(Washington) - United States Helsinki Commission leaders today called for an “accurate assessment” of the situation in Chechnya following the decision by the Organization for Security and Cooperation in Europe (OSCE) to send a Technical Needs Assessment mission to the war-torn region. The mission is being prepared in cooperation with the Council of Europe “to assess the possibility of an international observer presence” during the constitutional referendum scheduled for March 23.
Helsinki Commission Co-Chairman Rep. Christopher H. Smith (R-NJ) said, “I am very concerned that the OSCE could be used as political cover for what appears to be a dubious and premature exercise. Are we supposed to believe that this referendum will stabilize Chechnya while armed conflict between the Russian military and Chechen fighters continues to produce death and destruction?” Smith asked. “The mission should prepare to give an accurate assessment of its findings especially given credible reports by non-governmental organizations that displaced persons are being forcibly returned to the war zone.”
Commission Ranking Member Rep. Steny Hoyer (D-MD) asked, “ What kind of signal does it send when Russia closes the doors on the OSCE mission in Chechnya, but now wants to have the OSCE involved in the election process? There needs to be a viable process of monitoring the humanitarian situation in a region of such great challenge to the OSCE,” Hoyer added. “Ignoring reality is not an option.”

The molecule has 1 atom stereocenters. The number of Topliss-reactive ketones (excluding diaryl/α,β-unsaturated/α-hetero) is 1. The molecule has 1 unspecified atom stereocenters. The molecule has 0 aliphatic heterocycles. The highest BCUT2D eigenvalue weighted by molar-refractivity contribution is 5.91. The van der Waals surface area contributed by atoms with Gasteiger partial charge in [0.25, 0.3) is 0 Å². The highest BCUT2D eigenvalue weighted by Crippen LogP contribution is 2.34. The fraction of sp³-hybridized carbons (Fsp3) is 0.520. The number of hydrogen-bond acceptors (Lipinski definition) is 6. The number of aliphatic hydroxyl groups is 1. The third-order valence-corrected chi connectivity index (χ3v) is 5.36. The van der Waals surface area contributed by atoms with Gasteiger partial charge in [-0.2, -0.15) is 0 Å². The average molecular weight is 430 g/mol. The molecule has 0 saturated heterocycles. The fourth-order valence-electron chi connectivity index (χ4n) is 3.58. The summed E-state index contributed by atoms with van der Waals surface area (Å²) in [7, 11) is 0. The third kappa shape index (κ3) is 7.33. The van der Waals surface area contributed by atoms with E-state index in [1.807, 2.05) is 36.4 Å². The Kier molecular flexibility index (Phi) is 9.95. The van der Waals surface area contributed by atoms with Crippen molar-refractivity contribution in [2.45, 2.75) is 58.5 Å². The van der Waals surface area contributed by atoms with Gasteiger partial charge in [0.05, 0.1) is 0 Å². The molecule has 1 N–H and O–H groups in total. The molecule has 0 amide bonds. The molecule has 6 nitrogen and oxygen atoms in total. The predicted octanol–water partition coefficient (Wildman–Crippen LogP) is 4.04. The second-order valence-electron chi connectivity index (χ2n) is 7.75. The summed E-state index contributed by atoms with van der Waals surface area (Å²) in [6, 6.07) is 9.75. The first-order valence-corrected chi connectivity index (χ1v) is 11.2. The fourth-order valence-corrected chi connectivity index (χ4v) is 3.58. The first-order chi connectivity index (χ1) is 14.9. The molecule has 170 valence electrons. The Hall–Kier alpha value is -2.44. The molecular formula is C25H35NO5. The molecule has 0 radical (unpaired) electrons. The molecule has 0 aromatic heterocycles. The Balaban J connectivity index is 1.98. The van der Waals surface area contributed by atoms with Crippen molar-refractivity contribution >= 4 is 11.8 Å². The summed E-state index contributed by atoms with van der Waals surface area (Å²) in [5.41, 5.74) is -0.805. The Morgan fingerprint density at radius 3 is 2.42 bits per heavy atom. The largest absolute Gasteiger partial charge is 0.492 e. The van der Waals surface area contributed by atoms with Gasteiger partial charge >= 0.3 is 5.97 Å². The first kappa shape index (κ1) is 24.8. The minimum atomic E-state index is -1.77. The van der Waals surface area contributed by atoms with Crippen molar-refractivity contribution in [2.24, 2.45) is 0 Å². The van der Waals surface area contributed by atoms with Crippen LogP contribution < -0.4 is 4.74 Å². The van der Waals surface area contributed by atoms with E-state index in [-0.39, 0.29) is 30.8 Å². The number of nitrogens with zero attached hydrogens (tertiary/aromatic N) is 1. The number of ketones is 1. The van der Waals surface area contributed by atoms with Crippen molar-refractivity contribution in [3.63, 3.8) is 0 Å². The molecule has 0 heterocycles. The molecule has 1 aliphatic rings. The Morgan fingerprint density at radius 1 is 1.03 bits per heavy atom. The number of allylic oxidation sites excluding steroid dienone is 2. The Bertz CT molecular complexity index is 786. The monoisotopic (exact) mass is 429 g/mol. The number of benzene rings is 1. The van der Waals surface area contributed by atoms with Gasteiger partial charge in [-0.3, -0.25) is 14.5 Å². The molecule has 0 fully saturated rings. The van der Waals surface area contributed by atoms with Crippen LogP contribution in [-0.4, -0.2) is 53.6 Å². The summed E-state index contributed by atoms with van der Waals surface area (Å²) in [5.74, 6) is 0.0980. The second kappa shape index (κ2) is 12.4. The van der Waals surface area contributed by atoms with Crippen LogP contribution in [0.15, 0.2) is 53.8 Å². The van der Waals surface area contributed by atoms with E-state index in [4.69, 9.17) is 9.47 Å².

The agreement to send an OSCE assessment team to Chechnya was worked out in early February by OSCE Chairman-in-Office, Jaap de Hoop Scheffer, Minister of Foreign Affairs of the Netherlands, and Igor S. Ivanov, Minister of Foreign Affairs of the Russian Federation. The OSCE Assistance Mission to Chechnya had been deployed since early 1995, but the Russian Government ousted the mission in December 2002.
Eleven Members of the Helsinki Commission wrote to President Vladimir Putin in September concerning the forcible return of refugees to the war zone. The conflict in Chechnya has also been the subject of numerous Commission hearings.
The United States Helsinki Commission, an independent federal agency, by law monitors and encourages progress in implementing provisions of the Helsinki Accords. The Commission, created in 1976, is composed of nine Senators, nine Representatives and one official each from the Departments of State, Defense and Commerce.